by James Zimmerman
Often, when I’ve delivered presentations about my former religion, attendees ask about the political bend of Witnesses. I mention that they don’t vote. Actually, most members of the religion seem to have little knowledge of political candidates, elections, or parties. For example, as an eighth-grader, I once brought home an assignment from American Government class. Among the questions on the worksheet was: Name one of the Representatives for Minnesota? Neither I nor my parents could think of a single one. We looked in our encyclopedias but weren’t sure the information was still current. My dad ultimately called the mother of one of my classmates – also a Witness – and she said her daughter had also struggled with that question. Thankfully, this woman was married to a non-Witness, and he knew the name of our local rep.
But, pressing further, a few people have asked if Witnesses are generally conservative or liberal. This is a frustrating dichotomy regardless, but it’s even more difficult to surmise a guess on behalf of an apolitical group.
Primarily, Witnesses view all governments as evil. They understand them as necessary in our present world – but under the Devil’s control. Though they appreciate the freedoms afforded them in many of the world’s democracies, and though they are swift to take advantage of legal means to protect and advance their causes, they believe that all governments will collectively be dismantled by God in the near future. They pray on behalf of Witnesses living in oppressive regimes and will write to officials in countries where Witnesses are banned. They also celebrate any widening berth a government grants Witnesses, viewing this as fulfillment of bible prophecy.
Like most secularists, Witnesses believe in the complete separation of church and state. In fact, they view any appeals to the supernatural in the public sphere as grossly misplaced. When they hear public prayers – such as those often delivered prior to a town hall meeting – they shake their heads in disgust. The frequent mention of God in George W. Bush’s first inaugural address made several Witnesses – myself included, as I was still a Witness then – wonder if his words were signaling the onset of the final stage of the End Times. High religiosity in political candidates and office-holders causes nervousness among Witnesses because they know they don’t fit in with the nation’s dominant religion, and they know that those who push their religion hardest into the public sphere are the ones most likely to restrict the freedoms of religious minorities, Witnesses included.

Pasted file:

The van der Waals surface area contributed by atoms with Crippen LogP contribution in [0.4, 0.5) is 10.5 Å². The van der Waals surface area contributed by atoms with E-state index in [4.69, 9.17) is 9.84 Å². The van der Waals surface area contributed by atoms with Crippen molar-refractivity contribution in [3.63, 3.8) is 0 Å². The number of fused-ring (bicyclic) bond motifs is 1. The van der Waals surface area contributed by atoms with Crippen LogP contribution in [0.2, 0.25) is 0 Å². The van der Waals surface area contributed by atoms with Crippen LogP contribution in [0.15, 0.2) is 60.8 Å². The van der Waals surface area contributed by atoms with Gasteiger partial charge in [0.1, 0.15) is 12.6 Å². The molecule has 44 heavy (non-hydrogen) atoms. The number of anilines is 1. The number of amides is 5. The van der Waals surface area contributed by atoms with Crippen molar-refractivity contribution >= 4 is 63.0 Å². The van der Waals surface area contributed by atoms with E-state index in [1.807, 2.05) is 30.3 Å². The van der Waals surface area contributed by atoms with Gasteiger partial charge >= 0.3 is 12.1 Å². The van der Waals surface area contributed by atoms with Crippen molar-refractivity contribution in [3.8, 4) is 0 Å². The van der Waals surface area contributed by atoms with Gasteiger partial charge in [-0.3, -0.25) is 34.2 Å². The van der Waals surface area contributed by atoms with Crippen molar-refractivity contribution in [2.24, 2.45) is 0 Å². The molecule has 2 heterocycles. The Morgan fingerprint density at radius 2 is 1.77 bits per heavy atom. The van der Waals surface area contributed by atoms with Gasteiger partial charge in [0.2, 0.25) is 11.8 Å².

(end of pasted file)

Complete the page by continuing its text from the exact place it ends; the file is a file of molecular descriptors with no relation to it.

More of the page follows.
With their strong stance on church-state separation, their disdain for armed conflict, and their dismay at our current environmental degradation (unlike most fundamentalists, Witnesses not only accept human-made climate change as real, but perceive it as another sign of Armageddon’s nearness), it might seem like Witnesses, if they were allowed to vote, would largely vote for liberal candidates. Indeed, that is how most of the former Witnesses that I know do vote. Perhaps, if the thousands of Witness Floridians had been allowed to vote back in 2000, that state’s electoral outcome might have been known within hours, instead of devolving into the mess it became. Or perhaps the thousands of Witnesses living in states with close results in our most recent presidential election could have tipped the tally in favor of someone qualified for the office.
However, Witnesses view many of the world’s problems as intractable issues that can only be repaired by God and, hence, don’t believe that any politician – irrespective of their sincerity or intentions – can make any headway regarding climate change, overpopulation, pollution, or other pressing problem. Additionally, Witnesses are against abortion (for any reason), gender equality, and LGBT rights. So I’m not surprised that a sizeable minority of the former Witnesses I know have identified more strongly with conservative mores.
Another aspect to consider is the person’s life prior to becoming a Witness. If they were of a conservative bend prior to joining the Witnesses, they are likely to continue in that mindset if and when they leave. But for many, myself included, membership in the Witness religion came at birth. Thus, the rationale for nearly all of their viewpoints is predicated on the religion. So when I discontinued my life as a Witness, I had to ask myself: Now that I no longer had to abide by Witness-endorsed arguments opposing abortion, was I still opposed to abortion? Now that I no longer saw environmental issues through the lens of bible prophecies, did I still care about the planet? Now that I no longer believed voting was a sin, would I engage in the political process?
James Zimmerman is the author of Deliverance at Hand!: The Redemption of a Devout Jehovah's Witness and a contributor to Atheist Voices of Minnesota: An Anthology of Personal Stories. His writings have also appeared in The 2013 St. Paul Almanac and Breathing In: Stories from the Century College Community, Volume II, and several periodicals including The Humanist, American Atheist, and Free Inquiry. A lifelong Minnesota resident, James currently lives in St. Paul.